The increase in excise tax on tobacco products above the inflation rate, announced in the Budget Speech in February, was erroneously lauded by tobacco control lobbyists. Because, it only addresses the tax component of the retail price, and does not benefit health as it fails to tackle affordability.
Cost to the consumer is important and that has been allowed to remain in the control of the tobacco industry. Of all the mechanisms available for tobacco control, tax is the single most important. The system must be restructured so that control of the retail selling price (RSP) is in the control of the government, says a statement from Tag (Tobacco, Alcohol and Gambling Advisory, Advocacy and Action Group).
“The tax system must be applied consistently, so as to make tobacco products progressively less affordable, says Professor Iraj Abedian, CEO of Pan African Investment & Research Services and member of the Tag experts advisory panel.
Cigarettes have become cheaper than the current rate of inflation
Tax on a pack of 20 cigarettes increased from R14.33 to R15.52 (8.3%), in addition to the 1% increase in VAT.
However, what really happened is that the tobacco industry has succeeded in making cigarettes cheaper, despite being faced with the increase in excise tax and VAT. In Johannesburg, Brand A was R36.49 and is now R36.50. Brand B was R32.49 and is now R32.50. Brand X was R39.99 and is now R40.00. Brand Y was R37.99 and is now R38.00. This pattern applies to all brands, which Tag surveyed.
Despite the increases in tax and VAT, cigarettes have become cheaper by the current rate of inflation of about 4.4%. The result of more affordable cigarettes is that fewer smokers will think about quitting because of cost and many people, especially the youth, will start smoking because cigarettes are not as expensive as they should be in order to deter them from starting.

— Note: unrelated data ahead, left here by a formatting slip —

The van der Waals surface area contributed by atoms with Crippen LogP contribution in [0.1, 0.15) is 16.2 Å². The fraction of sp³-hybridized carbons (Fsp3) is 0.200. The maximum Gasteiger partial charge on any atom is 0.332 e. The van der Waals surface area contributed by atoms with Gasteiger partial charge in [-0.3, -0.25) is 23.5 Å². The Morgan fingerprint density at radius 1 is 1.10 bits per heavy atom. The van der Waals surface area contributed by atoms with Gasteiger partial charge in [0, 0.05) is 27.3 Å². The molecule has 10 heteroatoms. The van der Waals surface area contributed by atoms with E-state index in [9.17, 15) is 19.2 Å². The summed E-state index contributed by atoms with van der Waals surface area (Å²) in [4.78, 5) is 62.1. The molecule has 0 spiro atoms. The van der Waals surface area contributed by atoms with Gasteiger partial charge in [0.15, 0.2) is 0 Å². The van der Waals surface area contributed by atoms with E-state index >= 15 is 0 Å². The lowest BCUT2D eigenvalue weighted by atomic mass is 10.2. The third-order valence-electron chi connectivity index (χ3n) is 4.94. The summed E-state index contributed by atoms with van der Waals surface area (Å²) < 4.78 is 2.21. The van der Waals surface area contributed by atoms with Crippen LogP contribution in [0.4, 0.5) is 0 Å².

Change the structure
As the regulatory body in South Africa, the government must uphold South Africa’s obligation in terms of Article 5.3 of the Framework Convention on Tobacco Control (FCTC), which it ratified in 2005. It states: “In setting and implementing their public health policies with respect to tobacco control, parties shall act to protect these policies from commercial and other vested interests of the tobacco industry in accordance with national law.”
“Affordability is the key factor and our tax system fails to address this correctly. We challenge the minister of finance and government to change the structure of excise duty on tobacco products so that the products become progressively less and less affordable and then to apply that system consistently every year.
“That way we will save lives, protect the young, protect the vulnerable and protect the poor, all of whom are the most negatively affected by smoking and using tobacco products. More people will be killed by the tobacco industry products and the manufacturers and importers know this.” says Peter Ucko, CEO of Tag.